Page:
Identification and Characterization of Functional LncRNA Regulation of Mitochondrial Respiration
Carolina Khoury, Dr. Assaf C. Bester
The central dogma of molecular biology traditionally emphasizes RNA’s role as a messenger, bridging the information repository in DNA with protein synthesis at the ribosome. However, the human genome encodes a vast array of non-protein-coding RNA (ncRNA) molecules with diverse functions. In fact, in many species, protein-coding genes comprise only a small fraction of the total genome.
Among ncRNAs, long non-coding RNAs (lncRNAs)–transcripts longer than 200 nucleotides that are not translated into proteins–represent the largest and most heterogeneous group of RNA in the human genome Recent research has begun to uncover lncRNAs’ diverse roles, linking them to various biological processes and diseases, including apoptosis, metastasis, proliferation, and metabolism.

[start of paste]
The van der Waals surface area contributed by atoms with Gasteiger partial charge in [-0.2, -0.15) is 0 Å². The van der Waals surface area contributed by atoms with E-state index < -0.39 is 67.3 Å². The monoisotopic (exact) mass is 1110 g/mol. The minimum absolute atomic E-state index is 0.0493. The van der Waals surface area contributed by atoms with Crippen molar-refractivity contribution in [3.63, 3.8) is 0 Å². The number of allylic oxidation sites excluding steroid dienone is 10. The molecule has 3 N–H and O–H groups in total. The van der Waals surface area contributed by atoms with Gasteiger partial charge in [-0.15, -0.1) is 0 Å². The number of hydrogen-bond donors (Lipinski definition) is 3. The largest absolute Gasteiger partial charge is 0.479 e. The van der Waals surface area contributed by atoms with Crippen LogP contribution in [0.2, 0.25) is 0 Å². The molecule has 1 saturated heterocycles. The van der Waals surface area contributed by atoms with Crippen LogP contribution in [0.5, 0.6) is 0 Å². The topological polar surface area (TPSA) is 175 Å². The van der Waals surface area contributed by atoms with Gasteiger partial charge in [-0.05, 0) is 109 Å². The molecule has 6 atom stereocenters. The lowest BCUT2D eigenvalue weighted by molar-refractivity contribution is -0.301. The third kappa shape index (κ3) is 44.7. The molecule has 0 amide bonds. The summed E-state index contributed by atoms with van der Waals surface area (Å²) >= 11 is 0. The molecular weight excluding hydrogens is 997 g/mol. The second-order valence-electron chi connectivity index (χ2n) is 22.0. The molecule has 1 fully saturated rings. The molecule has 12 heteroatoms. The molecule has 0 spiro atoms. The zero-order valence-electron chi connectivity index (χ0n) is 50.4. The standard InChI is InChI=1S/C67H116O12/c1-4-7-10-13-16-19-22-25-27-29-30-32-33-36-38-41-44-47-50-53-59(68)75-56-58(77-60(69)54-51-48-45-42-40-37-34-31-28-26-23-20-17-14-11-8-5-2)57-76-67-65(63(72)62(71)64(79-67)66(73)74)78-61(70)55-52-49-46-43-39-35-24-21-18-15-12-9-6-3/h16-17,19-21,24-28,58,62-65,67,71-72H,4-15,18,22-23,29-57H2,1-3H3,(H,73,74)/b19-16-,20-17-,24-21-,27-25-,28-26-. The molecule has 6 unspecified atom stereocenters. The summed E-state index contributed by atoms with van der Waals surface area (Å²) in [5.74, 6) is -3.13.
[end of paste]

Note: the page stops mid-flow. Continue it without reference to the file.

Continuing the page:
Metabolic rewiring is pivotal in cancer, emphasizing the need to identify genes that regulate both normal and malignant metabolism. While protein-coding genes’ functions are well-studied, the complex interactions between lncRNAs and cellular metabolism remain largely uncharted .
This study employed screening techniques to identify lncRNAs influencing mitochondrial respiration in leukemia cells, pinpointing four lncRNAs that significantly affect energy metabolism and cellular fitness. Through cell-based assays and molecular characterization, a regulatory network impacting mitochondrial function was revealed. Notably, the research highlights the lncRNA known as the negative regulator of P-body association (NBDY) in controlling multiple metabolic genes.
Further investigation of NBDY’s mechanisms and potential therapeutic applications will enrich our understanding of metabolic regulation. The findings not only contribute to our understanding of RNA biology but also may open new avenues for therapeutic interventions in metabolic diseases.